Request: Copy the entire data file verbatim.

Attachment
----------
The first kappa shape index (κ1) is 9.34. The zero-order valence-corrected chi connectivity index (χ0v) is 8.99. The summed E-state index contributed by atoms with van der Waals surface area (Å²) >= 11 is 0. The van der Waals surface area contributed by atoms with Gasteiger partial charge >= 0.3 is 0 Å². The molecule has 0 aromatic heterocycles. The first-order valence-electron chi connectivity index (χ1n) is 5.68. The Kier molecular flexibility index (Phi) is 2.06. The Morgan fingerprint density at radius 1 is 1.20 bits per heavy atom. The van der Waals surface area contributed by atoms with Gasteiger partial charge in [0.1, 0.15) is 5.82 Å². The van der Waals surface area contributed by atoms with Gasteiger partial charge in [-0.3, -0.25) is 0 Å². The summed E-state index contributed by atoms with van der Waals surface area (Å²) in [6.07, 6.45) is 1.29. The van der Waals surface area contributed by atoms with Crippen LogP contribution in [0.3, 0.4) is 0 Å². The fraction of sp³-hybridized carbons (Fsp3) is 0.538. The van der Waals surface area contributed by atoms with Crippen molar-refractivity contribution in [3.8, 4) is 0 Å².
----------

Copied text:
The first kappa shape index (κ1) is 9.34. The zero-order valence-corrected chi connectivity index (χ0v) is 8.99. The summed E-state index contributed by atoms with van der Waals surface area (Å²) >= 11 is 0. The van der Waals surface area contributed by atoms with Gasteiger partial charge >= 0.3 is 0 Å². The molecule has 0 aromatic heterocycles. The first-order valence-electron chi connectivity index (χ1n) is 5.68. The Kier molecular flexibility index (Phi) is 2.06. The Morgan fingerprint density at radius 1 is 1.20 bits per heavy atom. The van der Waals surface area contributed by atoms with Gasteiger partial charge in [0.1, 0.15) is 5.82 Å². The van der Waals surface area contributed by atoms with Gasteiger partial charge in [-0.3, -0.25) is 0 Å². The summed E-state index contributed by atoms with van der Waals surface area (Å²) in [6.07, 6.45) is 1.29. The van der Waals surface area contributed by atoms with Crippen LogP contribution in [0.3, 0.4) is 0 Å². The fraction of sp³-hybridized carbons (Fsp3) is 0.538. The van der Waals surface area contributed by atoms with Crippen molar-refractivity contribution in [3.8, 4) is 0 Å².